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Exp Eye Res. 2014 Jun;123:141-50. doi: 10.1016/j.exer.2013.09.003. Epub 2013 Sep 21.

Retinal pigment epithelium development, plasticity, and tissue homeostasis.

Author information

1
Department of Ophthalmology & Visual Sciences, John A. Moran Eye Center, University of Utah, 65 Mario Capecchi Drive, Salt Lake City, UT 84132, USA. Electronic address: sabine.fuhrmann@hsc.utah.edu.
2
Department of Ophthalmology & Visual Sciences, John A. Moran Eye Center, University of Utah, 65 Mario Capecchi Drive, Salt Lake City, UT 84132, USA. Electronic address: changjiang.zou@hci.utah.edu.
3
Department of Ophthalmology & Visual Sciences, John A. Moran Eye Center, University of Utah, 65 Mario Capecchi Drive, Salt Lake City, UT 84132, USA. Electronic address: ed.levine@utah.edu.

Abstract

The retinal pigment epithelium (RPE) is a simple epithelium interposed between the neural retina and the choroid. Although only 1 cell-layer in thickness, the RPE is a virtual workhorse, acting in several capacities that are essential for visual function and preserving the structural and physiological integrities of neighboring tissues. Defects in RPE function, whether through chronic dysfunction or age-related decline, are associated with retinal degenerative diseases including age-related macular degeneration. As such, investigations are focused on developing techniques to replace RPE through stem cell-based methods, motivated primarily because of the seemingly limited regeneration or self-repair properties of mature RPE. Despite this, RPE cells have an unusual capacity to transdifferentiate into various cell types, with the particular fate choices being highly context-dependent. In this review, we describe recent findings elucidating the mechanisms and steps of RPE development and propose a developmental framework for understanding the apparent contradiction in the capacity for low self-repair versus high transdifferentiation.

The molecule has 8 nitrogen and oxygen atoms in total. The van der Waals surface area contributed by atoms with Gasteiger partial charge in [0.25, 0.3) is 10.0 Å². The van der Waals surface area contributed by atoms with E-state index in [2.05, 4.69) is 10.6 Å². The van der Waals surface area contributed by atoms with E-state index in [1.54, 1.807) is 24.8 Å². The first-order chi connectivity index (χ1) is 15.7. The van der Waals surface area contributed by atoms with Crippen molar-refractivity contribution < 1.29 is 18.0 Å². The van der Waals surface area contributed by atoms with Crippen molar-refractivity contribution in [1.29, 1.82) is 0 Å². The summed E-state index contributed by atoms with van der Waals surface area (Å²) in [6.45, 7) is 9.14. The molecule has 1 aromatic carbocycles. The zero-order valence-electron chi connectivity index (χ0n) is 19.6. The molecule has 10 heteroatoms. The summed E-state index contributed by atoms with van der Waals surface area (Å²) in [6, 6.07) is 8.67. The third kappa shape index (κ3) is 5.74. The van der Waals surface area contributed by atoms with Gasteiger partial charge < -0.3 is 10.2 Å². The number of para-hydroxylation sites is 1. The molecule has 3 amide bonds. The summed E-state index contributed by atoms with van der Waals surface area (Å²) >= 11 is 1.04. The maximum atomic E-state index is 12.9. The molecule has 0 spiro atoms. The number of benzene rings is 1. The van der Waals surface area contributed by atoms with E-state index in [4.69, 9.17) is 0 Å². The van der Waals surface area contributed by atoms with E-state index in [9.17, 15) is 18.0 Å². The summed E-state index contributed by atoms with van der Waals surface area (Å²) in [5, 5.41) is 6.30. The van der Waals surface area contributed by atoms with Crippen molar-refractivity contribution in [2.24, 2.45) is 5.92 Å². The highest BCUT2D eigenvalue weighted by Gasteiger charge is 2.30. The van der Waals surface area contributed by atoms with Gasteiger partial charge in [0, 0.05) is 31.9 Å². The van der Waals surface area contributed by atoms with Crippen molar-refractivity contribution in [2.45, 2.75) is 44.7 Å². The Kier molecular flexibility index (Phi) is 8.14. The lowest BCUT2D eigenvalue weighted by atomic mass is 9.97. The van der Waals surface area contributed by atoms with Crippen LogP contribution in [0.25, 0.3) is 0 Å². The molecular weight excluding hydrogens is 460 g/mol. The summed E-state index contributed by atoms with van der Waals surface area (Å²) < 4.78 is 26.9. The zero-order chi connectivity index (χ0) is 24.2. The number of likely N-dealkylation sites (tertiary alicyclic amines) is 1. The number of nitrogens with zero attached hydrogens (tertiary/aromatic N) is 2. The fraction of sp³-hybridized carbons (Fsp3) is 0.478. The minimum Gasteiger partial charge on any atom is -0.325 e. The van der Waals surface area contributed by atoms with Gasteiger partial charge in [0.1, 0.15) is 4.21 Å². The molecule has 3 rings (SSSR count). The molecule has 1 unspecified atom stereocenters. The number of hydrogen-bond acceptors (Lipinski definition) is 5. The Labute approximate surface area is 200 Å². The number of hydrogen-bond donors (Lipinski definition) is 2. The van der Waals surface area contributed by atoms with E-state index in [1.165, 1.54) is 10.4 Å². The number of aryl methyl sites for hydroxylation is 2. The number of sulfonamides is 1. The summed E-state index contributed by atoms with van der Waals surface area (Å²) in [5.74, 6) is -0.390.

KEYWORDS:

RPE; age-related macular degeneration; development; regeneration; retina; self-repair; transdifferentiation

PMID:
24060344
PMCID:
PMC4087157
DOI:
10.1016/j.exer.2013.09.003
[Indexed for MEDLINE]
Free PMC Article

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